- Announced renewable and decarbonization goals will require nearly 140 GW of new generation, two-thirds of which must be renewable or other non-carbon-emitting resources, by 2040.
- Seasonal reliability contribution will become more important as the reliability risk shifts outside of summer season and net-load peak shifts to later in the day.
- The amount of energy provided by renewables surpasses “inflection points” at which certain additional complexities could emerge to cause difficulty in configuring and operating the grid in a reliable manner.
In addition to these general insights, the RRA produced a specific set of metrics such as seasonal capacity contributions and flexibility needs which can be used by individual resource planning areas within their models. These regionally produced metrics allow for an efficient feedback loop to be created between the highly detailed, but regionally limited local view, and the less detailed but regionally robust regional view. It will also give MISO members an opportunity to explain the details of complex initiatives that might otherwise be misinterpreted, such as decarbonization and renewable-energy goals.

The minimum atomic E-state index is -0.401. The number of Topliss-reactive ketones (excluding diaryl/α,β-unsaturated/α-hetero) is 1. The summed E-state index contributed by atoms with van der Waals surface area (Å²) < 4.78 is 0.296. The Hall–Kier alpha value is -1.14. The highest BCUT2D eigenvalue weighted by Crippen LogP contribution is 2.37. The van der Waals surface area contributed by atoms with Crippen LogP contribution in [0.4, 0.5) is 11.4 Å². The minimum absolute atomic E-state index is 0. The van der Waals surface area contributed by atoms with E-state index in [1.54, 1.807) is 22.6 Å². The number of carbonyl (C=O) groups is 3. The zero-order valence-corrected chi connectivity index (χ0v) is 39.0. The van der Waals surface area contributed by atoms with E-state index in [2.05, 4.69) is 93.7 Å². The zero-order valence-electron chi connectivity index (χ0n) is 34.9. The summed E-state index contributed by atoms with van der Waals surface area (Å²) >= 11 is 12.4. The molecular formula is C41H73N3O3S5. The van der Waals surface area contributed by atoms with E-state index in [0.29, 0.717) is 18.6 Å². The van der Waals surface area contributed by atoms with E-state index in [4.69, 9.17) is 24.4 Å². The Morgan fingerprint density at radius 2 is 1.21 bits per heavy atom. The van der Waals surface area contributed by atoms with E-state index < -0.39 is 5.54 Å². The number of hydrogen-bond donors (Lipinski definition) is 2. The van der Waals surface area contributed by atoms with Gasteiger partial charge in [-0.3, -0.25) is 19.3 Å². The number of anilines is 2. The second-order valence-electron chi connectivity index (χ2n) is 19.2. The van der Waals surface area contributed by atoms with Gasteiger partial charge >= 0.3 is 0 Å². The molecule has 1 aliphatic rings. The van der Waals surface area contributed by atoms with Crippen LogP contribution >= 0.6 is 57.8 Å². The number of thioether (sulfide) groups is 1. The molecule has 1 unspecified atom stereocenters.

MISO will continually improve the RRA to make it an increasingly valuable tool that utilities, states, and MISO itself can use to evaluate the evolution of the region’s electricity system. We look forward to engaging with other regions and thought partners on finding ways to navigate increasing regional complexity.
Aditya Jayam-Prabhakar and Jordan Bakke